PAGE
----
Nashville (CNSNews.com) - It's been a bizarre race by all accounts, according to numerous campaign officials for Democrat Al Gore in Nashville, but supporters have rallied around their candidate's decision to rescind his concession to Rep. George W. Bush.
Crowds leaving the outdoor election-night rally in downtown Nashville were buoyant around 3:30 a.m. CST - a far cry from the reaction at the Gore campaign two hours earlier, when TV networks announced Bush the winner.
"I'm exhausted," one election night volunteer said, happy with the continuing battle over Florida's 25 electoral votes. A few hours earlier, however, that same volunteer had refused comment on a Bush win, saying she was prohibited form talking to the press as a condition of her employment.
Another Gore spokesperson, Dan Gerstein, said around 2 a.m., "it was hard to figure out what went wrong" with his candidate's campaign. But he smiled more broadly when he was asked for an updated comment on the race at 3:45 a.m. He declined comment, but said a Gore campaign announcement was soon forthcoming.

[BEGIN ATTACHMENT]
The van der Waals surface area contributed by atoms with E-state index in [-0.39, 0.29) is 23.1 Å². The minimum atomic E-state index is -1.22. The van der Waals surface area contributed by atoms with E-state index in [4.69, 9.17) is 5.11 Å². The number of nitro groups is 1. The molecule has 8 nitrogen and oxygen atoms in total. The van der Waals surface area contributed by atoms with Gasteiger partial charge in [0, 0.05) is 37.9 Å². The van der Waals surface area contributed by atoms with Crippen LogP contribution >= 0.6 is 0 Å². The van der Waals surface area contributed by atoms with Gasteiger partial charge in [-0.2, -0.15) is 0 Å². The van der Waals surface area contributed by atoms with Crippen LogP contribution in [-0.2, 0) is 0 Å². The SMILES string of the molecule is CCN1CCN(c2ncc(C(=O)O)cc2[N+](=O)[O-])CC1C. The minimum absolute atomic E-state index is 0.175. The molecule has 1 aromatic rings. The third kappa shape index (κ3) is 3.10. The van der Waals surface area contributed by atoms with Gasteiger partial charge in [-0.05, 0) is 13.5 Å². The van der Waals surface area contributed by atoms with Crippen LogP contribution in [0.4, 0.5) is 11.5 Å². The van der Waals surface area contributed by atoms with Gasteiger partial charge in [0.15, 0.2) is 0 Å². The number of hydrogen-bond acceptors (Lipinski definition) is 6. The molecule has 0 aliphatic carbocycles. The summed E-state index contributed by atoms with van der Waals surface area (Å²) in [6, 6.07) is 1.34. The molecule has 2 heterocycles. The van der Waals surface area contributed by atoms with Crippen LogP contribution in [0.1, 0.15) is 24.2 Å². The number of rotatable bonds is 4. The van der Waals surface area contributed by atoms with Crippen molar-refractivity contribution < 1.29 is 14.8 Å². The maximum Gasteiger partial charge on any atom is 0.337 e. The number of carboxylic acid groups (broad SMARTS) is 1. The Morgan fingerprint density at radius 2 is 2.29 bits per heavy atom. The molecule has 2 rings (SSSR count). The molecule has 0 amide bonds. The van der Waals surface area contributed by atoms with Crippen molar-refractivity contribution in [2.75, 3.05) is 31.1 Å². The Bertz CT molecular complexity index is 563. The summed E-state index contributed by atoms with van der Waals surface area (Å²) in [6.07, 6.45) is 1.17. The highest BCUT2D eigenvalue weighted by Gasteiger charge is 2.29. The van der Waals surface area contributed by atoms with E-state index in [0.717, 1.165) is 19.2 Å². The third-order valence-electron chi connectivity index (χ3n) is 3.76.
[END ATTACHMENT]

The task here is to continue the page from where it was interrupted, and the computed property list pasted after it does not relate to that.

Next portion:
The debate over the Florida vote accounts for the wild range of emotions in the Nashville campaign.
Florida, at first projected to go to Gore by CNN, later moved to "undecided" status, where it remained for much of the night, until the state moved into Bush's column, as called by the U.S. TV networks.
A recount is the next step.
Key Gore strategists expect Florida's will remain too-close to call until late Wednesday, delaying any announcement of a clear winner in the presidential election.
"The will of the voters will be respected, but at this time, the will of the voters is not yet known," said Douglas Hattaway, the national spokesman for the Gore campaign, speaking at a 4:10 a.m. press conference.
Gore staffers have been meeting nonstop since Florida went back into play, Hattaway said.
The Gore campaign has promised updates as they become available, but at this hour, there's no word on when Al Gore or Joe Lieberman might appear in public.